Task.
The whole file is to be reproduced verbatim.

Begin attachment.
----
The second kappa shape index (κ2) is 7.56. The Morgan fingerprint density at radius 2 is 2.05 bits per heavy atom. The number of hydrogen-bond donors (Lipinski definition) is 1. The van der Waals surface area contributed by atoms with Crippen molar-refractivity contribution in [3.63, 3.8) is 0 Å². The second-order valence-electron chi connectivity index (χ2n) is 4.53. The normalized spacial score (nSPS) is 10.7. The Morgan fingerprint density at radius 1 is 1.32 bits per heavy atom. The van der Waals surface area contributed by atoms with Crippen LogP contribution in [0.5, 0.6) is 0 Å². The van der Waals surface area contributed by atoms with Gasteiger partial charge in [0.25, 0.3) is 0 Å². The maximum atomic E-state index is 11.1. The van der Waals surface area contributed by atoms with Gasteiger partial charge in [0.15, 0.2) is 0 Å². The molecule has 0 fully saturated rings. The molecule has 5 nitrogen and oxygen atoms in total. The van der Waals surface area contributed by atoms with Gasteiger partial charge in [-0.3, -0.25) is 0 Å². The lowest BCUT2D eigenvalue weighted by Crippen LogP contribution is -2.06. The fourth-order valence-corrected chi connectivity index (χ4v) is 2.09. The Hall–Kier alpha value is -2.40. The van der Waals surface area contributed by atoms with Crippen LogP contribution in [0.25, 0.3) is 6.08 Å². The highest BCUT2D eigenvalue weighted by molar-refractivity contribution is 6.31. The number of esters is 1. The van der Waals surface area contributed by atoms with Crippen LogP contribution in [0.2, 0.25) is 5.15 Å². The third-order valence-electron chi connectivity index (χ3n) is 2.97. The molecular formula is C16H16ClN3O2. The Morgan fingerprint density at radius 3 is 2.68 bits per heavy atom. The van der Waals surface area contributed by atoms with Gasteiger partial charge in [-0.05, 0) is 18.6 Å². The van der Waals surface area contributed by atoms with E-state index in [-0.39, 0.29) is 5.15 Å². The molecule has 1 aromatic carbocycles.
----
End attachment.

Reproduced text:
The second kappa shape index (κ2) is 7.56. The Morgan fingerprint density at radius 2 is 2.05 bits per heavy atom. The number of hydrogen-bond donors (Lipinski definition) is 1. The van der Waals surface area contributed by atoms with Crippen molar-refractivity contribution in [3.63, 3.8) is 0 Å². The second-order valence-electron chi connectivity index (χ2n) is 4.53. The normalized spacial score (nSPS) is 10.7. The Morgan fingerprint density at radius 1 is 1.32 bits per heavy atom. The van der Waals surface area contributed by atoms with Crippen LogP contribution in [0.5, 0.6) is 0 Å². The van der Waals surface area contributed by atoms with Gasteiger partial charge in [0.25, 0.3) is 0 Å². The maximum atomic E-state index is 11.1. The van der Waals surface area contributed by atoms with Gasteiger partial charge in [0.15, 0.2) is 0 Å². The molecule has 0 fully saturated rings. The molecule has 5 nitrogen and oxygen atoms in total. The van der Waals surface area contributed by atoms with Gasteiger partial charge in [-0.3, -0.25) is 0 Å². The lowest BCUT2D eigenvalue weighted by Crippen LogP contribution is -2.06. The fourth-order valence-corrected chi connectivity index (χ4v) is 2.09. The Hall–Kier alpha value is -2.40. The van der Waals surface area contributed by atoms with Crippen LogP contribution in [0.25, 0.3) is 6.08 Å². The highest BCUT2D eigenvalue weighted by molar-refractivity contribution is 6.31. The number of esters is 1. The van der Waals surface area contributed by atoms with Crippen LogP contribution in [0.2, 0.25) is 5.15 Å². The third-order valence-electron chi connectivity index (χ3n) is 2.97. The molecular formula is C16H16ClN3O2. The Morgan fingerprint density at radius 3 is 2.68 bits per heavy atom. The van der Waals surface area contributed by atoms with Gasteiger partial charge in [-0.05, 0) is 18.6 Å². The van der Waals surface area contributed by atoms with E-state index in [-0.39, 0.29) is 5.15 Å². The molecule has 1 aromatic carbocycles.